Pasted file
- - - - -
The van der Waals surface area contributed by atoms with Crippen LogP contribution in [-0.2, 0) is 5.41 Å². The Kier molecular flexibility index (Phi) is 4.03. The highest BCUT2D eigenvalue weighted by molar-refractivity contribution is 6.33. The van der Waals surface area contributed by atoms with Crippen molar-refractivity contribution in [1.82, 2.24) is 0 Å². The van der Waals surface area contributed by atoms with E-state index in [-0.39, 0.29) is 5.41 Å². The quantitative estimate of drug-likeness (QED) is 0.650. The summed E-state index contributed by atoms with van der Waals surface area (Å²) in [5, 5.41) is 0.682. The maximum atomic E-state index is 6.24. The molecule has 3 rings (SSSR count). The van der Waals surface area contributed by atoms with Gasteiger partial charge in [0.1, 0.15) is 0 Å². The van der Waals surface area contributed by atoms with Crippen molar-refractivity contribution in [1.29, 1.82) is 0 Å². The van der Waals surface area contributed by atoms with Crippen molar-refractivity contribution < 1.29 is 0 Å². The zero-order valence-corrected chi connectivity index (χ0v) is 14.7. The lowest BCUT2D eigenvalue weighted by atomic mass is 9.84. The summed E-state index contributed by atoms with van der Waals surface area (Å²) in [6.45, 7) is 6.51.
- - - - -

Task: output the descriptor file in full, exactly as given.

The van der Waals surface area contributed by atoms with Crippen LogP contribution in [-0.2, 0) is 5.41 Å². The Kier molecular flexibility index (Phi) is 4.03. The highest BCUT2D eigenvalue weighted by molar-refractivity contribution is 6.33. The van der Waals surface area contributed by atoms with Crippen molar-refractivity contribution in [1.82, 2.24) is 0 Å². The van der Waals surface area contributed by atoms with E-state index in [-0.39, 0.29) is 5.41 Å². The quantitative estimate of drug-likeness (QED) is 0.650. The summed E-state index contributed by atoms with van der Waals surface area (Å²) in [5, 5.41) is 0.682. The maximum atomic E-state index is 6.24. The molecule has 3 rings (SSSR count). The van der Waals surface area contributed by atoms with Gasteiger partial charge in [0.1, 0.15) is 0 Å². The van der Waals surface area contributed by atoms with Crippen molar-refractivity contribution in [1.29, 1.82) is 0 Å². The van der Waals surface area contributed by atoms with Crippen molar-refractivity contribution < 1.29 is 0 Å². The zero-order valence-corrected chi connectivity index (χ0v) is 14.7. The lowest BCUT2D eigenvalue weighted by atomic mass is 9.84. The summed E-state index contributed by atoms with van der Waals surface area (Å²) in [6.45, 7) is 6.51.